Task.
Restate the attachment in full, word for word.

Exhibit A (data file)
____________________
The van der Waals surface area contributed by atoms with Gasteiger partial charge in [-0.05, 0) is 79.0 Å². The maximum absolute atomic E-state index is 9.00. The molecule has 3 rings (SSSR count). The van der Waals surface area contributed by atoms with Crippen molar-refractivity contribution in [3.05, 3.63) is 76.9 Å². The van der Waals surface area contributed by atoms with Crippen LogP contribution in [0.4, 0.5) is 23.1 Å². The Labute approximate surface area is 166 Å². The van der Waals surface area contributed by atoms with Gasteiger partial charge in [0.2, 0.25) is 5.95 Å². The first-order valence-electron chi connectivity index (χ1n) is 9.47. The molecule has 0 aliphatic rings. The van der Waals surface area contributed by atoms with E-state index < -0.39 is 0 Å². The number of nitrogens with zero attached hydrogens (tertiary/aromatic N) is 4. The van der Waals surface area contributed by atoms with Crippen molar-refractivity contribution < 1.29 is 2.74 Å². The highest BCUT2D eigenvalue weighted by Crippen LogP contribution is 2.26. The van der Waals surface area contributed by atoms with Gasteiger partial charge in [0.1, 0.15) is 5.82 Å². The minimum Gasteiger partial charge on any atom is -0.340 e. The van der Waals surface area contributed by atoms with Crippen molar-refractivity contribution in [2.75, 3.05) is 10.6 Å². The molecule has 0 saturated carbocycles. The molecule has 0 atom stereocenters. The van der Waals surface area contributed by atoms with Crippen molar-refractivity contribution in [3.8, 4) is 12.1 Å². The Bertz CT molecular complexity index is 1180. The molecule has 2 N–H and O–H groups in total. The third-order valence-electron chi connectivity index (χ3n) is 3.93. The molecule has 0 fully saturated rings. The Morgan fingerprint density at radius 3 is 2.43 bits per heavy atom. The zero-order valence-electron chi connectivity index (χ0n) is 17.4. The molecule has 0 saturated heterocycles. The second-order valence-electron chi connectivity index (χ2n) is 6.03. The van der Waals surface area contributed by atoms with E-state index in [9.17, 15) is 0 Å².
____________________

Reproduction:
The van der Waals surface area contributed by atoms with Gasteiger partial charge in [-0.05, 0) is 79.0 Å². The maximum absolute atomic E-state index is 9.00. The molecule has 3 rings (SSSR count). The van der Waals surface area contributed by atoms with Crippen molar-refractivity contribution in [3.05, 3.63) is 76.9 Å². The van der Waals surface area contributed by atoms with Crippen LogP contribution in [0.4, 0.5) is 23.1 Å². The Labute approximate surface area is 166 Å². The van der Waals surface area contributed by atoms with Gasteiger partial charge in [0.2, 0.25) is 5.95 Å². The first-order valence-electron chi connectivity index (χ1n) is 9.47. The molecule has 0 aliphatic rings. The van der Waals surface area contributed by atoms with E-state index < -0.39 is 0 Å². The number of nitrogens with zero attached hydrogens (tertiary/aromatic N) is 4. The van der Waals surface area contributed by atoms with Crippen molar-refractivity contribution < 1.29 is 2.74 Å². The highest BCUT2D eigenvalue weighted by Crippen LogP contribution is 2.26. The van der Waals surface area contributed by atoms with Gasteiger partial charge in [0.1, 0.15) is 5.82 Å². The minimum Gasteiger partial charge on any atom is -0.340 e. The van der Waals surface area contributed by atoms with Crippen molar-refractivity contribution in [2.75, 3.05) is 10.6 Å². The molecule has 0 saturated carbocycles. The molecule has 0 atom stereocenters. The van der Waals surface area contributed by atoms with Crippen molar-refractivity contribution in [3.8, 4) is 12.1 Å². The Bertz CT molecular complexity index is 1180. The molecule has 2 N–H and O–H groups in total. The third-order valence-electron chi connectivity index (χ3n) is 3.93. The molecule has 0 fully saturated rings. The Morgan fingerprint density at radius 3 is 2.43 bits per heavy atom. The zero-order valence-electron chi connectivity index (χ0n) is 17.4. The molecule has 0 saturated heterocycles. The second-order valence-electron chi connectivity index (χ2n) is 6.03. The van der Waals surface area contributed by atoms with E-state index in [9.17, 15) is 0 Å².